The point in time in which the individual's life course apparently comes to a halt is nothing but an illusion, just like the notion of a solidified self constructing its own portrait. The impasse of this view of time is one among several incongruities of the autobiographical act to which many autobiographers of yesteryear could not relate. Life, after all, is never a finished product, but after death. (Indeed, even death as an ending to a life may be a debatable issue.) Despite the artificiality of that halt, which many autobiographers take for granted, one can actually read in the past, "one's acts and utterances," as Lang puts it, insofar as they signify within a social and linguistic context.

Lang rightfully says that it is ludicrous how "positivist critics," like Michael Sprinker, proclaim the end of autobiography, vis-a-vis the pitfalls of language, while they themselves read and interpret within linguistic constraints. They announce the very impuissance of what they do as they try "to maintain a discourse of mastery." To Lang, and myself, this is the "demise of criticism itself in the classical sense of interpretation." Barrett J. Mandell, in turn, contends that autobiographies and novels are totally distinct. I don't agree. To me these boundaries, in some cases, can be severely blurred. Yet I do believe in the existence of this complex mode of narrative per se, and thus oppose the critics who claim that the same impulse that produces fiction produces autobiographies. In other words, not everything is fiction.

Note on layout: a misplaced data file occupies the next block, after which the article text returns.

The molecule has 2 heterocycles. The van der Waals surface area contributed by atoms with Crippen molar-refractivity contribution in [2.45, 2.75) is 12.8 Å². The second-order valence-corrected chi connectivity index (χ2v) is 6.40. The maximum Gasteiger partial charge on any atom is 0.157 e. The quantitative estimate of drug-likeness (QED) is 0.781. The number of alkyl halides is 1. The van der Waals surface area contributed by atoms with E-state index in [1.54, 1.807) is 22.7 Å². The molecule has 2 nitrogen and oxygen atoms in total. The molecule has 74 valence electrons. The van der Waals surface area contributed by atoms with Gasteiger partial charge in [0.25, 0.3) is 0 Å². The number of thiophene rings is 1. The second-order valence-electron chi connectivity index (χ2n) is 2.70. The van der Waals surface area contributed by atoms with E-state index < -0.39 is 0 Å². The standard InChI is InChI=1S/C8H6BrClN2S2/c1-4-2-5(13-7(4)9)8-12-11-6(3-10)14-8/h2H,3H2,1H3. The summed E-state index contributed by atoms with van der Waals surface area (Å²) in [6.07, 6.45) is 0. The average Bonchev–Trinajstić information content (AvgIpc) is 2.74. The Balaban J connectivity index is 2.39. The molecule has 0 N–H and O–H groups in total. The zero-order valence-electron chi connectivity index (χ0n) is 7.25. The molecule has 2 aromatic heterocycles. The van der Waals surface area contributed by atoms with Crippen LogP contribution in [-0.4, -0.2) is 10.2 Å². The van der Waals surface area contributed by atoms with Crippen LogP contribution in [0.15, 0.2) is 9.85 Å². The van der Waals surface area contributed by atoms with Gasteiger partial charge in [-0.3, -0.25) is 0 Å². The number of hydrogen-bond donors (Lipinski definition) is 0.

In a slightly different way I also disagree with Robert F. Sayre, whose broad definition of autobiography seems large enough to accommodate all sorts of discourses. Not everything is autobiography either. My own concept of autobiography does not rely on normative or essentialist traits. Much indebted to the latest of Philippe Lejeune's thoughts on the issue, I understand autobiography as a mode of reading as well as a mode of writing. I also trust, in part, Elizabeth Bruss' theory based on John Searle's notion of illocutionary action. Bruss sustains that the style or structure of autobiography cannot explain what is at the heart of its generic value.